Honestly, I was blown away. I had a relaxed, soft, listening, focused, unworried,confident happy horse, in quite a challenging environment!!

Happy was an understatement πŸ™‚ This change was priceless as before all this issues were really holding both of us back.

The trot in circles was a lot better again than yesterday in terms of Oz not rushing as much and being more relaxed, but there was still a good opportunity for more improvement here.

So Isi suggested I do the falling leaf pattern at walk, with me walking very slowly, and then the same at trot, again with me walking really slowly.

This was genius. At the start Oz was running off into trot. After a few minutes, we were getting a lot slower and more relaxed trot. Again it was crazy (good) to see how much he was changing so fast.

The physio came out so Oz will be fine, he needs a few days off and then I’ll focus on groundwork for a while. When / if I do get a saddle that fits in a few weeks, I’ll get Emma back up again to check him & give the all clear.


Isi blew me away. My goal going into this clinic was to work on stuff to help my horses mental state. It wasn’t going to be about what moves I wanted to do, or what patterns I wanted to learn.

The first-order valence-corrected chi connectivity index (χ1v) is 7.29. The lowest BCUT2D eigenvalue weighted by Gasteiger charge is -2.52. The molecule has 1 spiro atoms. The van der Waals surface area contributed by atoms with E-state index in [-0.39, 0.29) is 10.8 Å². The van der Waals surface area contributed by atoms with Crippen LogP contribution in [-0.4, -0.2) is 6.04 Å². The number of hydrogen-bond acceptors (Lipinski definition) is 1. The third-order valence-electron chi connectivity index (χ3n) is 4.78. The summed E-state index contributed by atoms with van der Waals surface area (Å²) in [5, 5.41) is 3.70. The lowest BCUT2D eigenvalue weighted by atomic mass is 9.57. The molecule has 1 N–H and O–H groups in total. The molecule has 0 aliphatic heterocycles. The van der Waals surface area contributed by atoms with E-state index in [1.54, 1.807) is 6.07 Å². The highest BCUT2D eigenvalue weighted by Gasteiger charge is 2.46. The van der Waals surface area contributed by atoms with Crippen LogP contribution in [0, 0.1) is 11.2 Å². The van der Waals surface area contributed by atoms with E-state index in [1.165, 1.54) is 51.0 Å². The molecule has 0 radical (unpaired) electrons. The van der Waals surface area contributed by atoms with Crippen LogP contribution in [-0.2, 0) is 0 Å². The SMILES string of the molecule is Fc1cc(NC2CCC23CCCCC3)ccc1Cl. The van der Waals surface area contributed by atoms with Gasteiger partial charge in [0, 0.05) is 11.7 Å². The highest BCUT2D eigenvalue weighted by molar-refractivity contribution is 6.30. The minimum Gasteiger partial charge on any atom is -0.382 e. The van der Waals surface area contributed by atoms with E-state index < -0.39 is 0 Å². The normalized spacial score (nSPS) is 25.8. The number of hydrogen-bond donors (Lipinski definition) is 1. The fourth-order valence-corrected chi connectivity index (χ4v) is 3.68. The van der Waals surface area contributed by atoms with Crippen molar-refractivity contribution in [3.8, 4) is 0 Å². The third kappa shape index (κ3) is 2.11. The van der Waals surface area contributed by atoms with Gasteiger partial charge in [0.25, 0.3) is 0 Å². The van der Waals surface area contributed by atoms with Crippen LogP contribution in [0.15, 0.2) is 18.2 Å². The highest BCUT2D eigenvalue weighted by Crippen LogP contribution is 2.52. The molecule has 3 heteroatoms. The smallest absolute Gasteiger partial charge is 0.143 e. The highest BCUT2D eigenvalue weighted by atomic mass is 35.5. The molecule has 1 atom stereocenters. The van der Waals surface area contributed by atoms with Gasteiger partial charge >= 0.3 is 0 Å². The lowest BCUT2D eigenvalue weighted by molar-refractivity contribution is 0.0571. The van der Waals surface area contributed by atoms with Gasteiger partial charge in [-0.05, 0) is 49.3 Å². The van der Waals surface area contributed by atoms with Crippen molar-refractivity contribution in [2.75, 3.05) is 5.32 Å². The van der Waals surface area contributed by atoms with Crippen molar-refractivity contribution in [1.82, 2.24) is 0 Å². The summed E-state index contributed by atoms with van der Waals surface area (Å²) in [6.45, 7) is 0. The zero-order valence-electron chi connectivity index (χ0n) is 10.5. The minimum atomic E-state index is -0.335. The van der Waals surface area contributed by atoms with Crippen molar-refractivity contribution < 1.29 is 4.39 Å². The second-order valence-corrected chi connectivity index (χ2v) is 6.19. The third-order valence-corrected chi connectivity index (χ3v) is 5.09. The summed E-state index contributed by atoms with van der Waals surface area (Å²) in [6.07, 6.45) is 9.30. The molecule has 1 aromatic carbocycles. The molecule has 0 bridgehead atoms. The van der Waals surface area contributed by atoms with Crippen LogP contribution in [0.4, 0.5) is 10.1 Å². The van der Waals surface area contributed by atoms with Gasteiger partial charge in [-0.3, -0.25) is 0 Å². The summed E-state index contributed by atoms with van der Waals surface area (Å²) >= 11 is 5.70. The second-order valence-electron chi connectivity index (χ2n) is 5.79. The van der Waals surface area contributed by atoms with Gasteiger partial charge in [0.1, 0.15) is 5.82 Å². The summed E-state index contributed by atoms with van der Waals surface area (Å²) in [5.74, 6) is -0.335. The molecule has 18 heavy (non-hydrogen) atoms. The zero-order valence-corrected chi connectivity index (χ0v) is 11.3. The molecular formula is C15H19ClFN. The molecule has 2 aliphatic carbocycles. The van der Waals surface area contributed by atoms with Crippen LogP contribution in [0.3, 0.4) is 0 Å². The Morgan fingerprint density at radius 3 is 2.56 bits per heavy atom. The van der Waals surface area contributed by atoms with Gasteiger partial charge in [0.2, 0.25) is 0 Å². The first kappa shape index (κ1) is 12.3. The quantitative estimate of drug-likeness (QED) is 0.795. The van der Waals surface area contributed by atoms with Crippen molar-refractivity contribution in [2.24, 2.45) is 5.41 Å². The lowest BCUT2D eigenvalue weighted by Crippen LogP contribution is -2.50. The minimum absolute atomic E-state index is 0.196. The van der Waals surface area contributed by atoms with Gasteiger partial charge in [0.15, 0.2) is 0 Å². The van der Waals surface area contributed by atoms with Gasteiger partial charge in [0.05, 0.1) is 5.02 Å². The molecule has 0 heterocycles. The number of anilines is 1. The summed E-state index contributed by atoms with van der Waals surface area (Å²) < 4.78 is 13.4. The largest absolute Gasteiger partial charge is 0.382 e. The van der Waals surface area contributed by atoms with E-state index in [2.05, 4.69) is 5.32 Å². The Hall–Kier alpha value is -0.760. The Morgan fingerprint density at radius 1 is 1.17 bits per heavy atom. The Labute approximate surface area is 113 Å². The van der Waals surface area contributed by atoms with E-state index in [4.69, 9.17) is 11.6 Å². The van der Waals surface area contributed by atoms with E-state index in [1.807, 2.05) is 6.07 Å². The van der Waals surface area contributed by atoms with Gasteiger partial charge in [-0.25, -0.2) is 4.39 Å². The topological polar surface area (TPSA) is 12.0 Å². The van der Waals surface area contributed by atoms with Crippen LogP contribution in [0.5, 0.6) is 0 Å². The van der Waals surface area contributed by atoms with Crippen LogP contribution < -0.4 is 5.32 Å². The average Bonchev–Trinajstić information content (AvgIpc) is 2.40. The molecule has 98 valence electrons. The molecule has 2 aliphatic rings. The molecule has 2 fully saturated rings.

I just wanted to figure out how to make my horse feel better, especially when I rode him.

Isi got straight to EXACTLY the reasons Oz was having trouble, and the exercises we worked on were actually quite simple and it was nice my brain hadn’t exploded by the end of it. Sometimes learning new stuff if its complicated can take a lot out of me!

So I was incredibly happy. And my horse is much happier.

I couldn’t have asked for more.

Thank you to all my friends who came to the clinic to ride. It was a lot of fun (even in the rain) and you were all inspiring and amazing to spend a little time with.

Lastly thanks to Isi – for her kindness and patience, incredible horsemanship gift (its hard to describe any other way) and all the effort she put in with each horse and rider to help them where they needed it. Can’t wait for Isi to return again πŸ™‚

Great news: Isi is going to come back for another clinic in September 4 – 6. Priority will be given to those who rode at her first clinic. If you’d like to express interest, email me at